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Spencer The Robot Will Show Travelers the Way Through Amsterdam’s Schiphol Airport

It may not be ready to conduct a dialogue, but it’s learning how to keep passengers entertained, especially those who have lost their flight because they couldn’t find their way to the terminal. As a matter of fact, going through the Netherlands’ main international airport has been cited to be rather difficult by some people before, which is one of the reasons there’s going to be a robot leading the way starting with next week.
Spencer robot 1 photo
To keep things precise, it should be said that Spencer is the name of the project, and the robot you see in the picture is part of it. A joint campaign funded by the European Commission, this project is a collaboration between researchers and businesses in five different countries. Now, with the help of researchers at Örebro University in Sweden, the robot has received a mapping enhancement, another reason it will be touring the airport for a week.

Starting next Monday, November 30, the robot will be testing both its conversational and orientational skills. It’s all part of a bigger trial that sees the machine showcasing the project’s evolution in front of representatives of the European Commission, along with other prominent guests.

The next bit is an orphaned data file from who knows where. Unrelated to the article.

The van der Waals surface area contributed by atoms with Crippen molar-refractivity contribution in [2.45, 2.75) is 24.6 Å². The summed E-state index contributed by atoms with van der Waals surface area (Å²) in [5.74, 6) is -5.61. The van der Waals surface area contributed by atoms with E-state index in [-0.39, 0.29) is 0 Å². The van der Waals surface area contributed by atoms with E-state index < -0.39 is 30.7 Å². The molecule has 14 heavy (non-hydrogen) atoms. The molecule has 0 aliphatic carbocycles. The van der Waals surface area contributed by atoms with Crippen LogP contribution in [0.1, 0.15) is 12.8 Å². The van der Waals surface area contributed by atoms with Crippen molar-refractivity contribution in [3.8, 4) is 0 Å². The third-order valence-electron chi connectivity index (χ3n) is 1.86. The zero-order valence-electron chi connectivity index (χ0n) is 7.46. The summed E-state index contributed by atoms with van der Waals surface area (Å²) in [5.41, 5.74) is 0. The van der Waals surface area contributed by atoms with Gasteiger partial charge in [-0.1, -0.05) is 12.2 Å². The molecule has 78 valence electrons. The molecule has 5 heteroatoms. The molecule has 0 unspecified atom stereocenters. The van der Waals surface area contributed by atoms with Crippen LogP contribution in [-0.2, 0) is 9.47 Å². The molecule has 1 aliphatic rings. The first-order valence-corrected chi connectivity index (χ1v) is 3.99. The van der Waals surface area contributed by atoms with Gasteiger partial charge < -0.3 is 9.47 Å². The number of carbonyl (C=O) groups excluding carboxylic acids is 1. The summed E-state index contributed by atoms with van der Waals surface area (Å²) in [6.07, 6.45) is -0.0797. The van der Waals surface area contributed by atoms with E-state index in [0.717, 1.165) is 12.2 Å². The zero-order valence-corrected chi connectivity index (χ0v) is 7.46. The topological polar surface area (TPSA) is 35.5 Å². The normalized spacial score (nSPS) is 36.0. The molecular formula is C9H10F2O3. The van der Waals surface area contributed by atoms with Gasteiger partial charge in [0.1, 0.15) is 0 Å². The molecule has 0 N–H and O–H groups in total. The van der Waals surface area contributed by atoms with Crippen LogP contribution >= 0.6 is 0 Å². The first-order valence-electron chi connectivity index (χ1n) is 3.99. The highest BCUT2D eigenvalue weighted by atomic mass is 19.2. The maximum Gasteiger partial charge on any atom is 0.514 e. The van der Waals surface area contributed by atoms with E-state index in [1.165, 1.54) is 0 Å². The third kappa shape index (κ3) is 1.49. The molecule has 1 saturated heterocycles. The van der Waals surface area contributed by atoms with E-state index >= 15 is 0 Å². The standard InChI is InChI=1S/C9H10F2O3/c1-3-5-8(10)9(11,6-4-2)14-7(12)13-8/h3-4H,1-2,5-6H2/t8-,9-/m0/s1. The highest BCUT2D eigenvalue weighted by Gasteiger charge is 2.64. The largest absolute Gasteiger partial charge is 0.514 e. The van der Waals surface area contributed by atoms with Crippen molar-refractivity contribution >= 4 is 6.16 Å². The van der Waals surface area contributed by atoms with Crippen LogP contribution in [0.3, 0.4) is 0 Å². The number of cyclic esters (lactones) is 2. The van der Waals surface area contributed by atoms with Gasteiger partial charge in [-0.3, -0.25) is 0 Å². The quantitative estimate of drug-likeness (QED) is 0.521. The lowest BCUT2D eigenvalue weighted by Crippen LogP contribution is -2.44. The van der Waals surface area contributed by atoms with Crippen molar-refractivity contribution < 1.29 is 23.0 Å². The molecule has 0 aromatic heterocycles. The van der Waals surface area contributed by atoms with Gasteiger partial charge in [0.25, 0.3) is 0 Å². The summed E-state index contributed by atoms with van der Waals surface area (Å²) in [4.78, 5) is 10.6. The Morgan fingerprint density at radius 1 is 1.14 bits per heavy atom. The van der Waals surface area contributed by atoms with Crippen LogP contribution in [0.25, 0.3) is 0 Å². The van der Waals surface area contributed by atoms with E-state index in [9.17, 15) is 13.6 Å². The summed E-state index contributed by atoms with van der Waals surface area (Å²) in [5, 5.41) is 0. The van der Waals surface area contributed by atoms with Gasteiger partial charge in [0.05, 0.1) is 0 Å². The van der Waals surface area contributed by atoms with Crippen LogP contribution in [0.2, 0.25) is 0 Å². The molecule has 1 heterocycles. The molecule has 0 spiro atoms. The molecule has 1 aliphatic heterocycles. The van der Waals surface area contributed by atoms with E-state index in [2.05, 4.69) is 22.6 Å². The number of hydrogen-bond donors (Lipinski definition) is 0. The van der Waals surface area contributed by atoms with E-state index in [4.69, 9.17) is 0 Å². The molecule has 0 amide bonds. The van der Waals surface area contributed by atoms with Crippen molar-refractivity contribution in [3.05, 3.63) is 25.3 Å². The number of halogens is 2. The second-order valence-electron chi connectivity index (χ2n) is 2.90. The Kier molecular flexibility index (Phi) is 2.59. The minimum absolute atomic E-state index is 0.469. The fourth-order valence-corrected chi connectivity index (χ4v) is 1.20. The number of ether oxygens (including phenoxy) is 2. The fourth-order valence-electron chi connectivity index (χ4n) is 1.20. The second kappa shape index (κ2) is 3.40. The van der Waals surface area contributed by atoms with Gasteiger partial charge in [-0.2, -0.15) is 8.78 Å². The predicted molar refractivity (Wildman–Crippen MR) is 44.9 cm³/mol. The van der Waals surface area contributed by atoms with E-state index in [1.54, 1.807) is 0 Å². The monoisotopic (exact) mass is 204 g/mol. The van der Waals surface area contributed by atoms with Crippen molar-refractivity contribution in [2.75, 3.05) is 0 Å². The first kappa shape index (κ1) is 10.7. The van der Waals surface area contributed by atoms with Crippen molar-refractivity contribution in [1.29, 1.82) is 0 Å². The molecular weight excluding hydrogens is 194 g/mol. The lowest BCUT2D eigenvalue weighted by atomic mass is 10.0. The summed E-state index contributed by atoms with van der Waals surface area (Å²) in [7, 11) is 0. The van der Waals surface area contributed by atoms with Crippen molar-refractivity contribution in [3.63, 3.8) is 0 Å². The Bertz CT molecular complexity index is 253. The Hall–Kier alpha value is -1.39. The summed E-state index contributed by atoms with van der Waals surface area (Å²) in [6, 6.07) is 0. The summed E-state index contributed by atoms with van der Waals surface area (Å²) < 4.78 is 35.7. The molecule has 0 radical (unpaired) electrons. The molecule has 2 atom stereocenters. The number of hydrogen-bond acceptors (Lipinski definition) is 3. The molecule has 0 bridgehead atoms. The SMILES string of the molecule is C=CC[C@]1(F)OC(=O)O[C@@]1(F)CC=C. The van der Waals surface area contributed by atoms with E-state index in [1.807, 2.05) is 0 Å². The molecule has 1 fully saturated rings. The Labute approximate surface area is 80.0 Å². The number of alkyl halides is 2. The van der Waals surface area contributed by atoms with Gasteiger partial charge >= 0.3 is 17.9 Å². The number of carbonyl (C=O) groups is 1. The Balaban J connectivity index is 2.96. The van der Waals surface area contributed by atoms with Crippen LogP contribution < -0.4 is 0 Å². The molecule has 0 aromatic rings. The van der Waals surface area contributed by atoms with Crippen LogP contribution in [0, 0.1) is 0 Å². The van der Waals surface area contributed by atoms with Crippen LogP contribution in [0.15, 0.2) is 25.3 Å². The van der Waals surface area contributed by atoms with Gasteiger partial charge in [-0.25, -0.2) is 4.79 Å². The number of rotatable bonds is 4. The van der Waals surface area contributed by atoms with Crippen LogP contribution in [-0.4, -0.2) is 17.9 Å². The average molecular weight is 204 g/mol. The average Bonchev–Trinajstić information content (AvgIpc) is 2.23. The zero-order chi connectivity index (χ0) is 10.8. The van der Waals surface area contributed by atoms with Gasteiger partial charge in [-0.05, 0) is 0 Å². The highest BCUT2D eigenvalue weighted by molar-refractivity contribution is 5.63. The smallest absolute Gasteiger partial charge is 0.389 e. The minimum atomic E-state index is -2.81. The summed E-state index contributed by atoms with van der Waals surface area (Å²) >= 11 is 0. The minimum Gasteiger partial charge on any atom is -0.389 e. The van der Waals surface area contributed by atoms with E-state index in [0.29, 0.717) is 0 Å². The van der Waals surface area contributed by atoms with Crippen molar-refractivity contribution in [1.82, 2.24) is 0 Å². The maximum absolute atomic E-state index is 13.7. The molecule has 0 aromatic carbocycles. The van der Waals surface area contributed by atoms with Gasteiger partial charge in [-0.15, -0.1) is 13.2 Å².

Until the official release, however, Spencer will be guiding passengers unaccustomed to the international airport from one gate to the other. According to Science Daily, Örebro has equipped the robot with a prerequisite for navigation - maps. The robot then surveys its surroundings by measuring the distance to various obstructions using laser beams.

"People in motion are not that tricky either. Objects that are temporarily permanent so to speak are the most difficult to work around. We do not know, for instance, how long that luggage trolley will be parked in a particular spot, which makes it harder for the robot to determine its own location. We are working on a general map representation that includes and allows the robot to handle temporarily permanent objects," says Achim Lilienthal, professor of computer science and project leader at Örebro University.

As mentioned above, the robot is also empowered to friendly interact with passengers in an attempt to get to know people and understand them for future research. Moreover, Dutch airline KLM may end up using such robots to assist its clients around the airport soon, considering it has encountered cases of people who lost money because they couldn’t get to the right gate in time.

 
 
 
 
 

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